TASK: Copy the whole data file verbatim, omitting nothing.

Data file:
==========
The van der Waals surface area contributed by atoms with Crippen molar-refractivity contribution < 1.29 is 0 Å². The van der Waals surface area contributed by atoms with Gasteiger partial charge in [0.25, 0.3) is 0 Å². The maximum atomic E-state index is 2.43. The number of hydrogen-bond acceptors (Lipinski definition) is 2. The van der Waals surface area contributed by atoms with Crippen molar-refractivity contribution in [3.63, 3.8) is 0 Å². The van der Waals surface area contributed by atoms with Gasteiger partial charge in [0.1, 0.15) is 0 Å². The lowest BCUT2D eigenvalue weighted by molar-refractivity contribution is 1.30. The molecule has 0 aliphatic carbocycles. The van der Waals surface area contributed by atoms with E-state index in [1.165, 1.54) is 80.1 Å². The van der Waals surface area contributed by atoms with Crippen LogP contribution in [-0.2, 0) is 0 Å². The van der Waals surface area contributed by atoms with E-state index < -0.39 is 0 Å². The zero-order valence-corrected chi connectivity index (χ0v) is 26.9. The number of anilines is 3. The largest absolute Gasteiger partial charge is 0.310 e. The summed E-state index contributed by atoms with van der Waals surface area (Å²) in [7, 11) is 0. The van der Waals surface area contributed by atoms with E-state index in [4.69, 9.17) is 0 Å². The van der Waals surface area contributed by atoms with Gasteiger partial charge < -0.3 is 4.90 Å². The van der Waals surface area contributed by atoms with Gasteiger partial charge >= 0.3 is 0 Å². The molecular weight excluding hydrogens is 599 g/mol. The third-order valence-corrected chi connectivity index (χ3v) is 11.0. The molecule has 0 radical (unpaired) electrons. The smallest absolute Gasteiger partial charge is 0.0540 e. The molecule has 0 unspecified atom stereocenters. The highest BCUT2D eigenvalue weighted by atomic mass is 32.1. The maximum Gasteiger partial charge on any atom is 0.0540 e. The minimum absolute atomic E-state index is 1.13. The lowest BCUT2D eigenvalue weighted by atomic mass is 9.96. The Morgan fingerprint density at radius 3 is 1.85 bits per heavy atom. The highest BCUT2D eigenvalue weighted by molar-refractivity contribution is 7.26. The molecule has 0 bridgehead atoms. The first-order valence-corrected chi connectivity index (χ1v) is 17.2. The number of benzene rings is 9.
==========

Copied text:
The van der Waals surface area contributed by atoms with Crippen molar-refractivity contribution < 1.29 is 0 Å². The van der Waals surface area contributed by atoms with Gasteiger partial charge in [0.25, 0.3) is 0 Å². The maximum atomic E-state index is 2.43. The number of hydrogen-bond acceptors (Lipinski definition) is 2. The van der Waals surface area contributed by atoms with Crippen molar-refractivity contribution in [3.63, 3.8) is 0 Å². The van der Waals surface area contributed by atoms with Gasteiger partial charge in [0.1, 0.15) is 0 Å². The lowest BCUT2D eigenvalue weighted by molar-refractivity contribution is 1.30. The molecule has 0 aliphatic carbocycles. The van der Waals surface area contributed by atoms with E-state index in [1.165, 1.54) is 80.1 Å². The van der Waals surface area contributed by atoms with Crippen LogP contribution in [-0.2, 0) is 0 Å². The van der Waals surface area contributed by atoms with E-state index < -0.39 is 0 Å². The zero-order valence-corrected chi connectivity index (χ0v) is 26.9. The number of anilines is 3. The largest absolute Gasteiger partial charge is 0.310 e. The summed E-state index contributed by atoms with van der Waals surface area (Å²) in [7, 11) is 0. The van der Waals surface area contributed by atoms with E-state index in [4.69, 9.17) is 0 Å². The van der Waals surface area contributed by atoms with Gasteiger partial charge < -0.3 is 4.90 Å². The van der Waals surface area contributed by atoms with Gasteiger partial charge >= 0.3 is 0 Å². The molecular weight excluding hydrogens is 599 g/mol. The third-order valence-corrected chi connectivity index (χ3v) is 11.0. The molecule has 0 radical (unpaired) electrons. The smallest absolute Gasteiger partial charge is 0.0540 e. The molecule has 0 unspecified atom stereocenters. The highest BCUT2D eigenvalue weighted by atomic mass is 32.1. The maximum Gasteiger partial charge on any atom is 0.0540 e. The minimum absolute atomic E-state index is 1.13. The lowest BCUT2D eigenvalue weighted by atomic mass is 9.96. The Morgan fingerprint density at radius 3 is 1.85 bits per heavy atom. The highest BCUT2D eigenvalue weighted by molar-refractivity contribution is 7.26. The molecule has 0 bridgehead atoms. The first-order valence-corrected chi connectivity index (χ1v) is 17.2. The number of benzene rings is 9.